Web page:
Word Breaks - Borrowing from the Thai Experience

Martin Hosken has provided some useful help on this and almost all of the material below is from him (the mistakes are mine!). He indicates that the whole topic of word breaks is fraught with difficulties.

1. First one usually needs a pretty complete wordlist to word break against. There are numerous approaches (it would be very useful if NECTEC should publish a book on this!).

2. An algorithm needs to be selected...chosing between different speed and accuracy optimisations:

2.1 Longest match

Single pass approach picking the longest word in each case, back tracking as needed to try find a list of words that causes a complete word cut for a phrase.

Advantages: easy to implement. Fast.
Disadvantages: doesn't work very well. Finds long words early at expense of long words later.

2.2 Maximal match

In effect, find all possible ways of chopping the phrase and choose the one that results in the minimum number of words.

Advantages: works well especially if you have known material.
Disadvantages: tends to chew away at unknown material. Tricky to implement with any speed.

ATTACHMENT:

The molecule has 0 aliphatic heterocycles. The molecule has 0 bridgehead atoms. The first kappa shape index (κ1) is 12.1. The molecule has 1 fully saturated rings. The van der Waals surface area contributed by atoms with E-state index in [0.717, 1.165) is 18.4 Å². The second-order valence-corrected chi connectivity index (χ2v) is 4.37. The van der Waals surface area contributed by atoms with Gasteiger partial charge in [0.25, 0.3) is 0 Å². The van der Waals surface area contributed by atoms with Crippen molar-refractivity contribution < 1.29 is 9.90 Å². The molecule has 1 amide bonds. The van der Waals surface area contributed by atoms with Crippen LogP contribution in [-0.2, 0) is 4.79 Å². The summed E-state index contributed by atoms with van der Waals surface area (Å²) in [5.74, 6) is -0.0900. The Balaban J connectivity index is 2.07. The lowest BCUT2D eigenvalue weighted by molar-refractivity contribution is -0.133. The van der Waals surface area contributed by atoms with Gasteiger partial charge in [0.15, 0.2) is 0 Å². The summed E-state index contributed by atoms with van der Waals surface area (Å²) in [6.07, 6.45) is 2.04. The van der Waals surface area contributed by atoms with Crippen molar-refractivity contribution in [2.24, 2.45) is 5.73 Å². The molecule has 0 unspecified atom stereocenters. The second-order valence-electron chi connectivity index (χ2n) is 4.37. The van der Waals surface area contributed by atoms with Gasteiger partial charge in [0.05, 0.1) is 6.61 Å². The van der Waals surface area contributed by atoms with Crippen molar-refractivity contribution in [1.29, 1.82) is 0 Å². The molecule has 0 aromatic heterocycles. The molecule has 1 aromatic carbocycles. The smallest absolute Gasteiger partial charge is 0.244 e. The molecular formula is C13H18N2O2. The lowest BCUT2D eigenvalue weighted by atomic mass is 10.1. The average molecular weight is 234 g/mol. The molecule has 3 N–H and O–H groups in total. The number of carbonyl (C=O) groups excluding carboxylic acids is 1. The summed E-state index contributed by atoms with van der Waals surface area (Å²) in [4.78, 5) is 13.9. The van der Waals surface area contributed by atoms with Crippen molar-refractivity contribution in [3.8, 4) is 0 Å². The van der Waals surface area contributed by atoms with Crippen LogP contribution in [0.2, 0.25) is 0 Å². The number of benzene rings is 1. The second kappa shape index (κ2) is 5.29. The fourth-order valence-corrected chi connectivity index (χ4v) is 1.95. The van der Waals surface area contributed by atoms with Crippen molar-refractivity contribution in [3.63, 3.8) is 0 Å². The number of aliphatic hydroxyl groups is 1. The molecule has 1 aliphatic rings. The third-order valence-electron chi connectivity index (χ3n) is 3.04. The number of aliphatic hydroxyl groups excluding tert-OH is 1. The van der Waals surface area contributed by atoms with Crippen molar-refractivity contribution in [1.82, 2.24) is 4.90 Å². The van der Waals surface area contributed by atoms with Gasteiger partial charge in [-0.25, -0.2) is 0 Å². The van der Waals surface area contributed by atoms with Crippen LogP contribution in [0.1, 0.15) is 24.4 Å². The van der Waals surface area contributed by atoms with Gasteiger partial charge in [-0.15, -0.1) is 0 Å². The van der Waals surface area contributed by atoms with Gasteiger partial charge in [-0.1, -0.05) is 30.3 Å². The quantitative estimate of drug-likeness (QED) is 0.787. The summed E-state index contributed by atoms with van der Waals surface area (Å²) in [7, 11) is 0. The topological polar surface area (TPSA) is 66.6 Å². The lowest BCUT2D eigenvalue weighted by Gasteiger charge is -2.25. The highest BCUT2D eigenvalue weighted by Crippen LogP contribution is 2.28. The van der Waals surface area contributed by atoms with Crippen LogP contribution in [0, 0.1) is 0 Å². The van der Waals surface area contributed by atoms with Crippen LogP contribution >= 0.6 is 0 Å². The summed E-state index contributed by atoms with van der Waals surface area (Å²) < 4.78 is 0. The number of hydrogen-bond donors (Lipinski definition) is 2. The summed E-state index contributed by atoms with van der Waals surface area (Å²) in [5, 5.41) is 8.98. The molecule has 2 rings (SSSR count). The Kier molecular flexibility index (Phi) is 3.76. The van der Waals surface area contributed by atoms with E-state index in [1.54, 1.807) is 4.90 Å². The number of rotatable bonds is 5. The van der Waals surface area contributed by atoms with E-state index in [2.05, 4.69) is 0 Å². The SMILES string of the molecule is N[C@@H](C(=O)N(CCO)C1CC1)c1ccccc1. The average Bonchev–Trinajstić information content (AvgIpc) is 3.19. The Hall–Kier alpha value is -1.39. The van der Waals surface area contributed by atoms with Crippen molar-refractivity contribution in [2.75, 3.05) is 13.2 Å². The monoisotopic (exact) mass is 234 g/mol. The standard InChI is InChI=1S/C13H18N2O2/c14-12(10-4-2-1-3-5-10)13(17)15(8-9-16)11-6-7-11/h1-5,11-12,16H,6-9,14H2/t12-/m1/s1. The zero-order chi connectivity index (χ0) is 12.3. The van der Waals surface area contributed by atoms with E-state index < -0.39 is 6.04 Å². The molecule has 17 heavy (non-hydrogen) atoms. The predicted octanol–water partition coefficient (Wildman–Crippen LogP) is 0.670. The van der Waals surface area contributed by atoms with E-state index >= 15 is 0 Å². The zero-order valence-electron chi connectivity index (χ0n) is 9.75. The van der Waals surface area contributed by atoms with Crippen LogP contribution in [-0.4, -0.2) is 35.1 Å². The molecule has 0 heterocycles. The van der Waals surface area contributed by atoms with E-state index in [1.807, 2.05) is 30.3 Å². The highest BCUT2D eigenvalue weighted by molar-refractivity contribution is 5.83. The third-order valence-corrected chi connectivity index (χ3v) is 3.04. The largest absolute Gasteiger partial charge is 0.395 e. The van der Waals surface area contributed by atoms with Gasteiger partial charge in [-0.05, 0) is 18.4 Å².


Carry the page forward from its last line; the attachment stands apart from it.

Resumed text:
2.3 Statistical approaches

A whole slew of train and work algorithms which collect statistics from a training set and then use that to create rules to run on the main material.

Advantages: Can be used for Part Of Speech tagging. Fast. Don't need a dictionary
Disadvantages: Don't handle unknown material at all well.

3. Maximal match approach implementation

Martin wrote and provided software tools to handle the 'maximal match' approach. To use it you need to have Perl installed on your computer (freeware available from http://www.activestate.com/Products/ActivePerl/ [a commercial site] or http://www.perl.org/). The tools (Riwords.pm, thaisplit.pl, Wordbreak.pm) are aimed at Thai, but it should not be too difficult to change them to handle a Khmer wordlist (hopefully Maurice will have something to contribute in this area before long). You either need a training set of text (~10%) correctly word broken or else a pretty complete dictionary. The code Martin has written allows one to get at the unknown material and use that to improve your dictionary in an iterative approach. The approach it takes is to create a type of suffix tree. There aren't that many words. The Thaisplit stuff includes a compressed list of all the words from the Royal Institute word list and it's pretty small. There should be no problem keeping that in memory. (Note that *.pm and *.pl file types cannot be accessed from this Web site, so they have all been supplemented with an ending *.txt)